Family members of former Prime Minister Mikhail Chigir have become the target of persecution. Chigir's wife has been accused of interfering with the work of the police, and his son, Alexander, has been charged with large scale larceny. Chigir is not the only potential candidate whose actions have been thwarted by Lukashenka. Semyon Domash's meeting with potential voters at the Tourist Hotel was canceled on orders from the Mogilev authorities and a director of the clubhouse of the Brest Association of Hearing-Impaired People lost her job after hosting a February 3 voters' meeting with Domash. Vladimir Goncharik, a labor leader, has had to deal with newly state-created "unions" trying to muscle out unions supporting him. Two officials of a manufacturing plant were reprimanded by a Borisov city court for hosting a meeting between Chigir and employees at the plant.

When one looks at these and other recent actions of the Lukashenka regime, the inescapable conclusion is that the regime has created an unhealthy environment in advance of the elections. Mr. Speaker, the regime's behavior is obviously not conducive to the promotion of free and fair elections. A few weeks ago, President Lukashenka stressed the need to establish an atmosphere of trust in bilateral Belarusian-U.S. relations. I strongly encourage Mr. Lukashenka to translate his words into concrete deeds that will encourage this trust and lead to the emergence of Belarus from its self-imposed isolation from the Euro-Atlantic community of democracies.

Relevant countries: 
Leadership: 
  • Related content
  • Related content
Filter Topics Open Close
  • CSCE to Examine Repression against Evangelicals in Former Soviet Union

    Chris Smith, ranking Republican on the Commission on Security and Cooperation in Europe, addressed both the opportunities for democratic, economic, and social reforms in Eastern Europe and the former Soviet Union, and the difficulties of achieving these reforms presented by renewed tensions based on nationality and religion. The rise of extreme nationalism was cited as a key factor in the rise of religious intolerance in this region. Witnesses testifying at the briefing – including Boris Pechatkin and Edward Zawistowski of the Russian-American Institute for Adaption, and Lauren Homer, Director of Law and Liberty Trust – addressed the difficulties that have been encountered in ending religious prosecution following the fall of the Soviet Union. The impact of a breakdown of law and order in the countries of Eastern Europe was evaluated as a mechanism for religious injustice.

  • Russia's Parliamentary Election and Constitutional Referendum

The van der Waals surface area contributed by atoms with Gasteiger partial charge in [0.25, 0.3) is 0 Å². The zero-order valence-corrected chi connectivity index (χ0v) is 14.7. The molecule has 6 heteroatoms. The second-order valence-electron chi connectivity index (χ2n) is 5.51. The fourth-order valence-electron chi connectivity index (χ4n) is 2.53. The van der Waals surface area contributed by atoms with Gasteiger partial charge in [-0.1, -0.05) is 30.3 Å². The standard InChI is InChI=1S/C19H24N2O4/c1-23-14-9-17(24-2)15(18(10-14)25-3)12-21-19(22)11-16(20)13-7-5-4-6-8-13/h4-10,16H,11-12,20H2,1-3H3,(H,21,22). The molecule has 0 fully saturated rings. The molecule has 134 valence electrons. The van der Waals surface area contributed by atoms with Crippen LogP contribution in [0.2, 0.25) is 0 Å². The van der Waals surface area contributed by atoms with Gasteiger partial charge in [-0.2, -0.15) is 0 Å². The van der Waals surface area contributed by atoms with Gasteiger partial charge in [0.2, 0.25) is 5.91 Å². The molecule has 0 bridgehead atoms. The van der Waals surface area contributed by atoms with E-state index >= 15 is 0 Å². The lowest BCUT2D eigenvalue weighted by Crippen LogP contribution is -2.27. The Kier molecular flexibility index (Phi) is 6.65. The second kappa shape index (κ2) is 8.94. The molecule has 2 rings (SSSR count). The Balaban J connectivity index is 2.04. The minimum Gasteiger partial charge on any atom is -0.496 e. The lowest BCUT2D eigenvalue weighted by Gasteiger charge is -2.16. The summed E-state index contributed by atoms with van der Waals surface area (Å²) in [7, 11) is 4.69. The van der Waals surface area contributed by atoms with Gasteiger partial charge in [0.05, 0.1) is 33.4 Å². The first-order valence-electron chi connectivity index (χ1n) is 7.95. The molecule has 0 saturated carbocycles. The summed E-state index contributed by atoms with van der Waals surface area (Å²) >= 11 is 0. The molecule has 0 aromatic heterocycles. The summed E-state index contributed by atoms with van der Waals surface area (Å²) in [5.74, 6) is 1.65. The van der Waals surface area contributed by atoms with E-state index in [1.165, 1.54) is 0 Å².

This report is based on a Helsinki Commission staff delegation to Russia to observe the December 12, 1993 parliamentary election and constitutional referendum. Because of the importance of the event, and because charges had been leveled of improprieties and unfair access to the media, the Commission sent five staff members to Russia to observe the process for a period of more than two weeks. Michael Ochs and Orest Deychak went to Russia two weeks before the voting to monitor the pre-election campaign. The Commission's Senior Advisor, David Evans, and staff members John Finerty and Heather Hurlburt, arrived subsequently and remained through December 12, when they monitored balloting in various cities and regions.  Despite a number of problems and irregularities, both during the campaign and the voting, the Helsinki Commission believes that the Russian voters were able to express their political will freely and fairly. The Russians have made genuine progress in bringing their electoral procedures into conformity with international standards, and the election itself represents a significant step in the ongoing process of democratization in Russia.

  • The Current State and Future Prospects of Democracy in Russia

    As its name suggests, this hearing, which Steny H. Hoyer presided over, dealt with the prospect for the implementation of democratic institutions in the former Soviet Union. In addition, though, part of the hearing focused on the Russian legislature’s dissolution after the presidency of Mikhail Gorbachev (i.e. post-Communism), as well as, of course, Russia and its formerly incorporated countries’ courses for the future. Witnesses who attended this hearing were: Michael Dobbs, Resident Scholar at the Wilson Center’s Kennan Institute; Dr. Leon Aron, Resident Scholar at the American Enterprise Institute; and Dr. Robert Krieble, Chairman of the Krieble Institute of the Free Congress Foundation.